Dr. Galvin's job may sound very exciting, and it is. However, sometimes instead of making new instruments or discoveries and researching particles, she has to go to meetings, work on budgets, do paperwork, or review other scientists' proposals. In all of these areas, mathematics is also an essential tool. When she was young, Toni remembers watching the first man, a Russian named Yuri Gagarin, going into space. Later in high school, she continued to be fascinated by the launches and returns of the Mercury, Gemini, and Apollo missions. She vividly remembers viewing these exciting events on television monitors in her school hallways. Even now, Toni gets excited to see a launch. Although at the time, it was male scientists who headed the exploration of this new frontier, Toni never thought about it being off limits to women. Toni's father was a strong influence in how she viewed her choices. He never said, "women don't do that." He was encouraging, and Toni believed she could do anything as long as she was qualified. "Qualified" definitely describes Dr. Galvin when considering her credentials as a professional in the mathematical sciences. Toni received her Bachelor of Science from Purdue University. She earned her masters degree and Ph.D. from the University of Maryland, specializing in space physics. She has co-authored over 100 articles in professional journals. She even wrote the entry for "heliosphere" in the World Book Encyclopedia's 1998 edition. Dr. Galvin says to prepare for a career like hers, many math and science courses would be useful. Math courses such as geometry, trigonometry, advanced calculus, differential equations and statistics are just some of the savory offerings in a feast for the space physicist's brain! Certainly, science studies in physics, chemistry geology, oceanography, biology and computer science are likely to be part of the main courses as well.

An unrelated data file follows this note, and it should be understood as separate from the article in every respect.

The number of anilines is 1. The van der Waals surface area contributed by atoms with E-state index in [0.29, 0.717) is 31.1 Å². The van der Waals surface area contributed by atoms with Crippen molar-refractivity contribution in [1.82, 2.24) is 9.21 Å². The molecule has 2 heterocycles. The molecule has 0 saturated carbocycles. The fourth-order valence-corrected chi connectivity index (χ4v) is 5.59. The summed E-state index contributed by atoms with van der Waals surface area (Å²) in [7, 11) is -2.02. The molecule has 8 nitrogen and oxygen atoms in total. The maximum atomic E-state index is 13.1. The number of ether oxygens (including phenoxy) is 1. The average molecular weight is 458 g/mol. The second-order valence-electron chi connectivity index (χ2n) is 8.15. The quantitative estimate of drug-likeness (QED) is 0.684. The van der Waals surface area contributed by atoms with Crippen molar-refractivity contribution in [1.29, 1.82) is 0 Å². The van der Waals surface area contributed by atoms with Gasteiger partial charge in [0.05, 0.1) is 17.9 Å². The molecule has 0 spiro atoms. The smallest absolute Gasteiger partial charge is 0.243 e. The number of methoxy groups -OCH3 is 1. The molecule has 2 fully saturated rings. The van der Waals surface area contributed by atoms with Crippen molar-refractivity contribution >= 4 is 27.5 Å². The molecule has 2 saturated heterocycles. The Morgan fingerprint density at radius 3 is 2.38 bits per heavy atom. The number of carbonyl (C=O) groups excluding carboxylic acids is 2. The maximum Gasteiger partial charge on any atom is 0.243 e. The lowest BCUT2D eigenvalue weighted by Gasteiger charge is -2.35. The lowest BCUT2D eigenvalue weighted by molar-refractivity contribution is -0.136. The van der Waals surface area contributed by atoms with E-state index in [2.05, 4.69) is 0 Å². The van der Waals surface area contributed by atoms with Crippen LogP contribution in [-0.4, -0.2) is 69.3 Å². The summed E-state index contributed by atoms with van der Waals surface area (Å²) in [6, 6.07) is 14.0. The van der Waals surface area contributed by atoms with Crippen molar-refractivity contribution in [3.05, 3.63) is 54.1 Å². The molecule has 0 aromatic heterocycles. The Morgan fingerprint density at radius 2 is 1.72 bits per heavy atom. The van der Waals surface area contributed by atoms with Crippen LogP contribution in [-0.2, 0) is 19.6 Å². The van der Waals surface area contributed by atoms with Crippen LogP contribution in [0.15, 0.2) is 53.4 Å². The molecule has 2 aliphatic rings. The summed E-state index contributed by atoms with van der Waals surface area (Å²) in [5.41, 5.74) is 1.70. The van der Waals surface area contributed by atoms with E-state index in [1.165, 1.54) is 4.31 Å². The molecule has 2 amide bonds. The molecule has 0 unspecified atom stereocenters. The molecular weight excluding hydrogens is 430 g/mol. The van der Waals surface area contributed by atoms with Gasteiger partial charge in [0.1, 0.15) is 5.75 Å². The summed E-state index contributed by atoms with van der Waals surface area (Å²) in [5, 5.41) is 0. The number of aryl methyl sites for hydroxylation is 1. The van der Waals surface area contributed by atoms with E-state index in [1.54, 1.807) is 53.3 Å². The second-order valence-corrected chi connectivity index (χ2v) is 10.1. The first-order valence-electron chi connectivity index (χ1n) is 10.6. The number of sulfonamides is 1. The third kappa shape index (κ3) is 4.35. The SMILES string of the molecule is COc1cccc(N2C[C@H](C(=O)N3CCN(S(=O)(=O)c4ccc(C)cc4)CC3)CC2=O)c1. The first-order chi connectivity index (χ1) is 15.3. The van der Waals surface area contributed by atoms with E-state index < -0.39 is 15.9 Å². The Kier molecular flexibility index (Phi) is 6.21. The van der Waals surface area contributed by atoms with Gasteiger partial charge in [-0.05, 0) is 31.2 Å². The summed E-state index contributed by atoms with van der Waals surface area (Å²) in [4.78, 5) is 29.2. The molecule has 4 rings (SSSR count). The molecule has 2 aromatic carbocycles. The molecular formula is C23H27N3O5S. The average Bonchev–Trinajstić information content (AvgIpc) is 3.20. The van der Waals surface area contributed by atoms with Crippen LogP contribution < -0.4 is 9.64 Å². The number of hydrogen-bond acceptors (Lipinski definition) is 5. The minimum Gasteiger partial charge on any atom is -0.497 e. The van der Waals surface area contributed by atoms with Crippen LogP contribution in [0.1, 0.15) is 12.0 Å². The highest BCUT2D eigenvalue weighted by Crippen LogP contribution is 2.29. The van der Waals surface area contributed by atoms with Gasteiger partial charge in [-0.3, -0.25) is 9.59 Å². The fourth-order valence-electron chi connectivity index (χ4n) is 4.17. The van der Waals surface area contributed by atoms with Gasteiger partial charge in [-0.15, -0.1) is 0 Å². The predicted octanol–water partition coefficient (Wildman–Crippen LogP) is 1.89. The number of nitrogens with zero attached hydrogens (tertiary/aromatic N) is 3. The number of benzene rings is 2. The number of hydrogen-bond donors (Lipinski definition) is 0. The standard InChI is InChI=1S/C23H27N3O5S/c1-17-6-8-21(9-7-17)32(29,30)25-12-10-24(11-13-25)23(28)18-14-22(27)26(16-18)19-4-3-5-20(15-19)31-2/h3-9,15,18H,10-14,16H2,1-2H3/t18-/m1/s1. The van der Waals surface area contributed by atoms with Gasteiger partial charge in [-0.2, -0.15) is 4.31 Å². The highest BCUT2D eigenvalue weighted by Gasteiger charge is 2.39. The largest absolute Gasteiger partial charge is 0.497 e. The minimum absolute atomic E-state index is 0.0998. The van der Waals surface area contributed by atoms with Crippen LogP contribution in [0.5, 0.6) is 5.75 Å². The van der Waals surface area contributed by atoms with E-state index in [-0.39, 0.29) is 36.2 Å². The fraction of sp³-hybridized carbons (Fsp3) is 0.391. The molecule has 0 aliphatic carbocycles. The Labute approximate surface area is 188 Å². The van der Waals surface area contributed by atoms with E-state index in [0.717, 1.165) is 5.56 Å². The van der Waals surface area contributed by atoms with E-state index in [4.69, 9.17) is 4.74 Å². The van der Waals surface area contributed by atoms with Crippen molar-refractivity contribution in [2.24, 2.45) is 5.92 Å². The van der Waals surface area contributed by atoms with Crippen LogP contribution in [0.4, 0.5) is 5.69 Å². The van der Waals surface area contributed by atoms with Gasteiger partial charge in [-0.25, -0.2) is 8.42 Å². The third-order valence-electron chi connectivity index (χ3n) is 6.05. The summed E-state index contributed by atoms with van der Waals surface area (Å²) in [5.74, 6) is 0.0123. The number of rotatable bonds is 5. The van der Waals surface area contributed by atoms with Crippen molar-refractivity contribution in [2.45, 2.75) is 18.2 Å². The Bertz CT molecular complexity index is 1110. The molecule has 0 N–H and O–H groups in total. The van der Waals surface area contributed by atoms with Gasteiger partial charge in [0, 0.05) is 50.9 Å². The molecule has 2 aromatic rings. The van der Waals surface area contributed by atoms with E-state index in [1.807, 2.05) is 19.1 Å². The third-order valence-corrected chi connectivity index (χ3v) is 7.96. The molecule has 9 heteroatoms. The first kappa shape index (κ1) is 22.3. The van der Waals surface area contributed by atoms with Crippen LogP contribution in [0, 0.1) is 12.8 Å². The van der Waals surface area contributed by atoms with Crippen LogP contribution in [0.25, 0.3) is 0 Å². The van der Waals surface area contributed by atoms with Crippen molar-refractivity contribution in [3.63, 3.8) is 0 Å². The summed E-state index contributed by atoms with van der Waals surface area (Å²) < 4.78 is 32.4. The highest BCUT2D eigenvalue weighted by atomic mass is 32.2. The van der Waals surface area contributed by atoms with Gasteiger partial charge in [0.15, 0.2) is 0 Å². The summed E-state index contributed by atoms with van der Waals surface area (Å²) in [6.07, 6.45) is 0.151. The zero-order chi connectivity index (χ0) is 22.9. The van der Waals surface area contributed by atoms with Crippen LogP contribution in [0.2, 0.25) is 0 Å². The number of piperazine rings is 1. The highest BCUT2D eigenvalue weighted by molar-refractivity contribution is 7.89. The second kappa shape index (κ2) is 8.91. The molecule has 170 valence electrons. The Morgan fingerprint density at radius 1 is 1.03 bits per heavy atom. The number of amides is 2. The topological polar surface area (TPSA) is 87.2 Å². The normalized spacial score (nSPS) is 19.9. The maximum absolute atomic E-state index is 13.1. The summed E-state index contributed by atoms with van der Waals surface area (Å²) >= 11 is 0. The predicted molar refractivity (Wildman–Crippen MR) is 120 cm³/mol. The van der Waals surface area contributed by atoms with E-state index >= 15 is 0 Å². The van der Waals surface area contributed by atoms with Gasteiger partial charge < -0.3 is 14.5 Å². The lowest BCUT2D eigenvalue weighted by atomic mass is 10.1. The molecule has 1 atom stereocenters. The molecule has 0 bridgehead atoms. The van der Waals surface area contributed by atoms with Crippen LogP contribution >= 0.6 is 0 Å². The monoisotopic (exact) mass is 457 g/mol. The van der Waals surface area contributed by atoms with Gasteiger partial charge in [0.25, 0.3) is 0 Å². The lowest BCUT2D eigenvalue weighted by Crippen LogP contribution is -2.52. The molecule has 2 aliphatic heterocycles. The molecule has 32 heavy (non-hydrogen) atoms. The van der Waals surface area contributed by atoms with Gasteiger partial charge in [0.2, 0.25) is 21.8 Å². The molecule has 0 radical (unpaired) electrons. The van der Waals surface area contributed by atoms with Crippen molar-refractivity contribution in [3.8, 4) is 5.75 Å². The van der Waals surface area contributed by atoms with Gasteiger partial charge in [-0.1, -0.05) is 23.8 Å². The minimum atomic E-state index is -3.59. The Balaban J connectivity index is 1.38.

Dr. Galvin uses a lot of math in her career. She uses physics, as well as a broad range of mathematics for designing instruments to use to collect particles from the sun. For example, she has to determine voltage needs, and she uses mathematical simulations of electrical fields. Statistics are useful when Toni has to take samples of space and determine characteristics. Toni even uses basic math in monitoring her budget! Before coming to the University of New Hampshire in 1997, Dr. Galvin worked at the University of Maryland as an Assistant Research Scientist. During that time, it was rare to find women in her field. It takes persistence and determination to go where no woman have gone before. Some professors even tried to discourage her along the way. Others were encouraging though. Now, there are a lot more opportunities for women in this field. Gender is not important to what you know and your desire to use it. Toni's advice to middle school-aged girls who are interested in this field or any mathematics or science area is basically that you don't have to be mega-smart, just determined and persistent, as well as a good communicator. She points out that you will need to work with computers, and it helps to be familiar with some world languages as well. She says, "Learn from the downs and don't take the ups for granted."